China and India rank one-two in global gold consumption, and through the first quarter of 2021, gold demand charted an impressive rebound in both countries.
China’s year-on-year gold consumption surged 93.9% as first-quarter demand rebounded to pre-pandemic levels. Meanwhile, official Indian gold imports hit the highest level in a decade in March.
There’s been some chatter in the financial media about the decline of the gold market. Gold is a relic of the past and crypto will replace it as the go-to safe haven and inflation hedge, according to some. But as host Mike Maharrey explains in this episode of the Friday Gold Wrap podcast, the demise of the gold market is greatly exaggerated. A lot of people still want gold. Mike also touches on the national debt in this episode. It’s even worse than most people think.
China has opened the door to billions of dollars in gold imports.
Reuters cites five sources indicating that Beijing has greenlighted the import of 150 tons of gold valued at around $8.5 billion at current prices. The report notes that China’s sudden appetite for gold could potentially “support global prices.”
China made a big splash when it rolled out its digital yuan and it got a boost when China’s biggest online retailer announced it has developed the first virtual platform to accept the Chinese digital currency. But China isn’t alone in exploring the possibility of digital money. Sweden has developed a digital currency of its own and the European Central Bank is pushing for a digital euro.
We’re told digital currency should replace unwieldy physical cash. It will be more convenient and help governments stop criminals. But there is a more sinister motive behind this government pivot toward digital currency.
Last summer, the Chinese government launched a pilot program for a digital version of the yuan. The virtual currency ups the ante in the war on cash and creates the potential for the government to track and even control consumer spending.
Last week, the digital yuan got a boost when China’s biggest online retailer announced it has developed the first virtual platform to accept the Chinese digital currency.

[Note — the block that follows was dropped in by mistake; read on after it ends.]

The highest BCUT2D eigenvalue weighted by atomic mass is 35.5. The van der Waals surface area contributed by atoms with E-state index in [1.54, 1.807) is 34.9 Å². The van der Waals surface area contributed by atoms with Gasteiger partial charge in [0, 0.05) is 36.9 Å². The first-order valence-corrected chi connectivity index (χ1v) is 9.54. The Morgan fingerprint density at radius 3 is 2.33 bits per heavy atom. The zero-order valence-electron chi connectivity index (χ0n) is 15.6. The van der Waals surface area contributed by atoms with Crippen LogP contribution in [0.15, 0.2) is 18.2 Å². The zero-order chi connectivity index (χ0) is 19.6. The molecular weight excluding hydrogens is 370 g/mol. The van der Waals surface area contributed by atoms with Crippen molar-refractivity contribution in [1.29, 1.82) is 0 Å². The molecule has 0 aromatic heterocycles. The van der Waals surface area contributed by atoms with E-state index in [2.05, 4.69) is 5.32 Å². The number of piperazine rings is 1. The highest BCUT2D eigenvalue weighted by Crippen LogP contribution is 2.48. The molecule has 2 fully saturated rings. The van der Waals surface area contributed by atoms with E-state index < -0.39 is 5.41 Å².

Global de-dollarization resumed in the second quarter according to data recently released by the International Monetary Fund (IMF).
While the dollar share of global reserves increased in the first quarter of 2020, it fell sharply in Q2, resuming a more than two-year trend downward.
Central bank gold-buying is expected to ramp up again in 2021 with Russia and China possibly entering back into the market.
Citigroup and HSBC Securities both expect an increase in central bank gold purchases next year after a drop-off in 2020.
The Chinese are threatening to dump US Treasuries even as the federal government borrows money at a torrid rate. If the Chinese were to follow through, it could wreak havoc on the bond market and send interest rates surging despite the Federal Reserve’s best efforts to hold them down.
Last month we reported that the Chinese government has launched a pilot program for a digital version of the yuan. The virtual currency ups the ante in the war on cash and creates the potential for the government to track and even control consumer spending.
China isn’t alone in using COVID-19 as an excuse to push people away from physical cash. Other countries are pushing narratives to drive the movement toward a completely digital economy – one where governments can track and even control what we buy. The war on cash has been going on for years, but the pandemic has put efforts on hyperdrive.
The economy has gone through the quickest and arguably the deepest collapse in history, but the stock market has been rallying. How can this be? In this episode of the Friday Gold Wrap podcast, host Mike Maharrey says look no further than the Federal Reserve. Despite the economic chaos, it has managed to blow up stock market bubble X.0 He also talks about a move China recently made that ups the ante in the “war on cash.”